It’s becoming clearer each day that formerly incarcerated people in America often have an extremely difficult time adjusting to everyday life once they’re thrown back into normalcy.
The United States has long been famous for its issues regarding mass incarceration and lack of resources for those who need help creating a new life for themselves after conviction and time served.
Thankfully, some inspiring people and organizations are working to change that and give people a second chance at life, and the Pivot program at Georgetown University is one of them.
In collaboration with the Prisons and Justice Initiative and the McDonough School of Business at Georgetown, the Pivot program is on a mission to help formerly incarcerated individuals get the skills and education they need to find successful careers and advance as professionals.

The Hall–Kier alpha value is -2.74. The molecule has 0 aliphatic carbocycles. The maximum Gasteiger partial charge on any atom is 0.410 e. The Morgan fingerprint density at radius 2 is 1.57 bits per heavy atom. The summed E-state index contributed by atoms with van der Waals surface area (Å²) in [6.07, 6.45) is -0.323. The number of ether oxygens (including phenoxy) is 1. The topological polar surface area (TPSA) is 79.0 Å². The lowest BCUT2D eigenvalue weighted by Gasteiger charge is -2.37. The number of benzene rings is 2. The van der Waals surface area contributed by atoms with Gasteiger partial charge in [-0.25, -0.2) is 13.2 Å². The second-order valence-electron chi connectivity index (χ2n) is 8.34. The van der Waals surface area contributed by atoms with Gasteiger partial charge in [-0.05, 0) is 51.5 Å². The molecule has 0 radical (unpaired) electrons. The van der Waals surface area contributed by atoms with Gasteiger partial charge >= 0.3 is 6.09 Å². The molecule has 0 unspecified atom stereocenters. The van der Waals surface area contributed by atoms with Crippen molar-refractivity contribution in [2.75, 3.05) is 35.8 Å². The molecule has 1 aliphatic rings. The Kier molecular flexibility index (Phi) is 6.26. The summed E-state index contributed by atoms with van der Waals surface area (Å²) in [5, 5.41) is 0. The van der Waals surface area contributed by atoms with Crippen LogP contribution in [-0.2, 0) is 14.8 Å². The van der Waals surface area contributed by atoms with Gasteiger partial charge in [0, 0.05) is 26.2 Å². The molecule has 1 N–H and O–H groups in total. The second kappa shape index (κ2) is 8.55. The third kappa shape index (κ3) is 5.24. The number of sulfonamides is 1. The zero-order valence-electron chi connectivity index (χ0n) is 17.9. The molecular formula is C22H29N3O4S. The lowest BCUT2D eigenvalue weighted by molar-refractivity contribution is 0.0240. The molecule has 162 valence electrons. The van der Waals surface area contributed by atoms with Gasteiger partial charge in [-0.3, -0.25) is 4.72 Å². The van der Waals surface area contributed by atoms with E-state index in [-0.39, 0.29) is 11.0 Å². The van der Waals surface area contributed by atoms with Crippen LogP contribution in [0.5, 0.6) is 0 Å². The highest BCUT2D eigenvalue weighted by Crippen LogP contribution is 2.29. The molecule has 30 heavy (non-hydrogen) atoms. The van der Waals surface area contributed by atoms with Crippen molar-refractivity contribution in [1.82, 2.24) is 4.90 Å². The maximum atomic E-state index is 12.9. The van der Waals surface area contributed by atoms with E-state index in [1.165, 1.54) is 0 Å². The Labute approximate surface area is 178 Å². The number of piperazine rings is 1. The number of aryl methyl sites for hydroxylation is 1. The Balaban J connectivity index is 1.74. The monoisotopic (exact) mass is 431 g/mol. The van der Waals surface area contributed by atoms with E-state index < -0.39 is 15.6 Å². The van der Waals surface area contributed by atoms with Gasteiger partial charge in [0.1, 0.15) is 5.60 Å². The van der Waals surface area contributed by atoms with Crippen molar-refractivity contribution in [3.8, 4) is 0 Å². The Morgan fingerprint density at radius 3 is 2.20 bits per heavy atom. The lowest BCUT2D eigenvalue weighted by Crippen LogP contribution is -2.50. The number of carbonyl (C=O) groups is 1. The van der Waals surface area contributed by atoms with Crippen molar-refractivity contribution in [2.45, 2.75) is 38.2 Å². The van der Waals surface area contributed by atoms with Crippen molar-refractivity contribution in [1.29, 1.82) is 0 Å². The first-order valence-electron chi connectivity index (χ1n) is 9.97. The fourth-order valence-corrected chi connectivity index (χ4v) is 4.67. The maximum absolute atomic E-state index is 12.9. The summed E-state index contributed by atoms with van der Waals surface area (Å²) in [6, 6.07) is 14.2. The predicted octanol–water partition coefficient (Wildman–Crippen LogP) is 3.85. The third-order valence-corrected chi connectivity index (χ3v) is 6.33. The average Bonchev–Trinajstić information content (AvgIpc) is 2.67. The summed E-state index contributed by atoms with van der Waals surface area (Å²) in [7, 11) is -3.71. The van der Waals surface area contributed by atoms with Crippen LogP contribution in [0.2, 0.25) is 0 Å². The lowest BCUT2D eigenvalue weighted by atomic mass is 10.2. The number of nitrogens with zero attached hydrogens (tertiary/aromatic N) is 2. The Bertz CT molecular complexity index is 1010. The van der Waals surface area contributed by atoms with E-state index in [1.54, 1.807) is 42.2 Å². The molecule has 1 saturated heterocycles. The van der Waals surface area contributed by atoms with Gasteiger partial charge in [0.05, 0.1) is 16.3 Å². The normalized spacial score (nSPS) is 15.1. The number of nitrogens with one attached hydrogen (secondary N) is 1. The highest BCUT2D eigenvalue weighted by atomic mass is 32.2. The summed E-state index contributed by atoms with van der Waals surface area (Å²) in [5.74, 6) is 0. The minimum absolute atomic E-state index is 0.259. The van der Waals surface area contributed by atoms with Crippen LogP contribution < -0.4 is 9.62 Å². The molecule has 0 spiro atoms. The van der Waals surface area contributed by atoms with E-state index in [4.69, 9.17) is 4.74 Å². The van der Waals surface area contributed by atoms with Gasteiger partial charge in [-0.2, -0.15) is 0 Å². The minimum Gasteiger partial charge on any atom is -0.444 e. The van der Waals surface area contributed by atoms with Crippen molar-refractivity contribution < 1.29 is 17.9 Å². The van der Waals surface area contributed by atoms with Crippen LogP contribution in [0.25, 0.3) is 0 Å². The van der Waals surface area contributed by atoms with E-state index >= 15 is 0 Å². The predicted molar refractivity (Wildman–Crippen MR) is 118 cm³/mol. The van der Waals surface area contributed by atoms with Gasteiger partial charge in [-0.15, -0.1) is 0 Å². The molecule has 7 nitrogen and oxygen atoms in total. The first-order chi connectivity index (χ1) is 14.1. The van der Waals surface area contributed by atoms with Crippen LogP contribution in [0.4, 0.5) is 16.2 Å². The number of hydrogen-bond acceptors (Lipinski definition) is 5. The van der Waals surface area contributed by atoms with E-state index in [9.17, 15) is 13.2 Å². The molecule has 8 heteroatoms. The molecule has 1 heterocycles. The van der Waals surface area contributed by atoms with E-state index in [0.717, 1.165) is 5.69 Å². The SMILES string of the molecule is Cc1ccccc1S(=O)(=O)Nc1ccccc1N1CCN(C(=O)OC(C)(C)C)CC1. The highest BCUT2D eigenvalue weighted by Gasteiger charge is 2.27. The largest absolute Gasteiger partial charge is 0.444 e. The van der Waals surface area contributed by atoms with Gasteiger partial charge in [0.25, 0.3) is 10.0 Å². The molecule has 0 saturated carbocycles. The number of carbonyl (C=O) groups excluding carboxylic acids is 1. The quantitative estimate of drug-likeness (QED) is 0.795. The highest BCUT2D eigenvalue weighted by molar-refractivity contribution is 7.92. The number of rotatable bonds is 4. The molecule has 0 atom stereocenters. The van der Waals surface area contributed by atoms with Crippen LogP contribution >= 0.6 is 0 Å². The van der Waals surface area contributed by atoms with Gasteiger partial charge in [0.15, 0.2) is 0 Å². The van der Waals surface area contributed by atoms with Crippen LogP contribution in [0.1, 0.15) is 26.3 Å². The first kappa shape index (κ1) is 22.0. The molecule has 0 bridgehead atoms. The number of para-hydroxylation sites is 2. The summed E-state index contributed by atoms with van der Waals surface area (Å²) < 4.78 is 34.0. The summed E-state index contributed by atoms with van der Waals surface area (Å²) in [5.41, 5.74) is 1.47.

Pivot is a one-year, rigorous academic and employment program that will provide its participants with a solid business and entrepreneurial education.
It is a very selective program, as those who wish to participate must be emotionally ready to commit to the curriculum.
Since 2018, Pivot has formed six cohorts of up to 20 selected individuals who become ‘fellows’ upon entering the program.
During their time with the program, Pivot fellows will take classes and learn how to embrace their talents and find themselves in today’s workplace environments.
Pivot fellows will learn what it means to practice entrepreneurial thinking, utilize various professional tools and techniques, and work their way through today’s most popular hiring practices.